Text: I Corinthians 1:26-29
I. The armies of the Philistines and the Israelites faced each other across a valley - I Samuel 17:1-3
A. With both armies camped on mountains, it became a standoff. Whoever attacked the other would be at a disadvantage.
B. Thus, the Philistines sent out their champion issue a challenge and break the stalemate - I Samuel 17:4-10
II. The story now turns to a shepherd boy named David - I Samuel 17:12-16
A. You had to be 20 years old to fight in Israel’s army.
1. David had three older brothers in the army
2. Since David is the eighth son of Jesse, that would mean he less that 15 years old at this time.
3. He is called a youth, a Hebrew word meaning anyone from a child to an adolescent
B. David spent his time taking care of his father’s flocks and taking things to his brothers at the Israelite camp
C. Goliath’s challenge had been left unaccepted for 40 days when Jesse decided to send David once again with food and to find out how things were going with his sons - I Samuel 17:17-19
D. He arrives as the armies go out to face each other once again - I Samuel 17:20-22
1. I’m sure it was exciting to get to see his brothers all decked out and ready to fight
2. The shouts, the noise, would be impressive
III. David hears Goliath’s challenge - I Samuel 17:23
A. Imagine the disappointment that fills David to see the men of Israel trembling at Goliath’s challenge - I Samuel 17:24-25
1. Notice that Saul has offered incentives to get someone to volunteer: wealth, marrying a princess, and his family would gain a tax-free status
2. And still no one wanted to volunteer
B. David begins questioning the soldiers around him - I Samuel 17:26-27
1. He verifies the incentives
2. He asks how can a uncircumcised Philistine get away with taunting an army of God’s people.
C. His questions, while accurate and pointed, embarrasses his eldest brother - I Samuel 17:28-30
1. Eliab accuses David of sneaking away from the family’s flock just to see a battle. He calls him lazy and wicked.
2. But David replies, “It is just a question!”
a. But it wasn’t just a question.
b. His questions pointed out that there was no reason Goliath’s challenge should be unanswered
c. Eliab found David’s questions embarrassing because he would not consider meeting Goliath in one-on-one combat
d. It is easier to dismiss the one who makes you uncomfortable by categorizing him as someone who doesn’t need to be listened to
3. But notice also that David ignores his brother and continues to ask his questions
a. David is trying to motivate someone to take on Goliath, not because he wants to see a fight, but because God should not be defied.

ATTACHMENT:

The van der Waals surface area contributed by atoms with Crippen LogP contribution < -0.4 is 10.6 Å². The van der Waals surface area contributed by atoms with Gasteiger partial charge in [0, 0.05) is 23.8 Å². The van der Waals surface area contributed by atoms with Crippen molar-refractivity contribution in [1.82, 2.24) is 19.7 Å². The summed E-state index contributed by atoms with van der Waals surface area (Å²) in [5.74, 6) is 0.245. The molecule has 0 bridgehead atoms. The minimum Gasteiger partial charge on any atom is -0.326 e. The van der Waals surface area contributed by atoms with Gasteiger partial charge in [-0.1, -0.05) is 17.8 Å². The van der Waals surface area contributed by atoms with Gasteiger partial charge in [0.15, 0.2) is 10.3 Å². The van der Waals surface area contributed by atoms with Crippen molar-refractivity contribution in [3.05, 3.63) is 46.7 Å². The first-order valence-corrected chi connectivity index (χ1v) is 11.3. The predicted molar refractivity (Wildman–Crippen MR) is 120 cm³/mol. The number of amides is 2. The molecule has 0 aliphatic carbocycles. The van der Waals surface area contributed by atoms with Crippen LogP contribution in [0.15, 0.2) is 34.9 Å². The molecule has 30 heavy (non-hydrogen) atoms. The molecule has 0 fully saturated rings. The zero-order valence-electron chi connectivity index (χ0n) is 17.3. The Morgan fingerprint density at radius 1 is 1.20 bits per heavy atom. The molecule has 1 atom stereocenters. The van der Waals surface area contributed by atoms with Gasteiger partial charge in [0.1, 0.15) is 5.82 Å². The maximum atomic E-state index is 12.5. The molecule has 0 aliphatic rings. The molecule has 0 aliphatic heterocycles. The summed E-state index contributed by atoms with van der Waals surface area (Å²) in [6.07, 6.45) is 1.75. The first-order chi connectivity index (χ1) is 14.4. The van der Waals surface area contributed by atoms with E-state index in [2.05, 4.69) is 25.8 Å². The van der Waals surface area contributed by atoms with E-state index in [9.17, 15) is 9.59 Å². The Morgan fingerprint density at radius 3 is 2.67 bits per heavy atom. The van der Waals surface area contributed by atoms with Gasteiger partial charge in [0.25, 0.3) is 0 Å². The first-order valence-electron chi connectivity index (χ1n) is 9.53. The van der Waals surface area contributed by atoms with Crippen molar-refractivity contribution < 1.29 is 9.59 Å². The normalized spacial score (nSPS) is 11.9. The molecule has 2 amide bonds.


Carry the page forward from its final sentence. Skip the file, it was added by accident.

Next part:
IV. Saul hears about David’s questions - I Samuel 17:31
A. David asks the king for permission to fight Goliath himself - I Samuel 17:32-37
1. David can’t find a man in the army, so he decides he will do it
2. Saul tries to talk him out of it but David argues that he has the skill and that God would be with him
3. I’m not sure why Saul consents to allow a boy to fight Goliath, but I suspect it was David’s confidence in God’s help that swayed him
B. Saul gives David his own equipment to use - I Samuel 17:38-39
1. But the lad is not used to the weight of the armor nor has he had practice with the weapons
C. Instead, David takes his shepherd’s staff and gather’s up five stones from a brook - I Samuel 17:40
1. Why five stones?
a. It wasn’t because David lacked faith in God’s help
b. But he is going into battle and God didn’t tell him he would win, let along on the first strike
c. David isn’t going to put God to the test
d. But David is prepared for whatever is required of him
2. Also I Chronicles 20:4-8 tells us that Goliath had relatives
a. Three are listed. Hmm, one for each and one for Goliath’s armorbearer, perhaps?
b. After all, David is dealing with Philistines and he likely doesn’t trust them to fight fair or keep their word
V. Goliath is insulted - I Samuel 17:41-44
A. Here we learn that Goliath is not an honorable man
1. A mere boy comes out on the field to face him with no weapons of war and no armor
2. An honorable man would have refused to attack a boy
B. This confrontation wasn’t about personal hatred, but about God - I Samuel 17:45-47
1. David later wrote - Psalms 139:19-22
2. Thus, David’s encounter with Goliath was about justice being served
VI. As Goliath moved forward, David ran to meet him - I Samuel 17:48-51
A. David’s courage and faith was on display
B. Where was God? Did God guide the stone? Did He give it greater power? Or was it something else?
1. That is the think about providence. You know God was working, but you don’t know how.
2. How do we know God was involved?
a. A boy with a staff and sling doesn’t take out a trained warrior
b. God used the small things, the weak things to take down the mighty - I Corinthians 1:26-29
VII. What does it take to slay a giant?
A. We all face giants. Tasks that look so daunting that we doubt we will succeed.
B. It requires
1. Confidence in what you know you can do
2. Faith in God’s aid and protection
3. Preparing for possibilities
4. The courage to attack the problem despite our own fears or the fears of other people
C. There is the giant of sin that needs to be attacked
1. It can be slain, not because of our strength but because God is there to aid us - James 4:7-10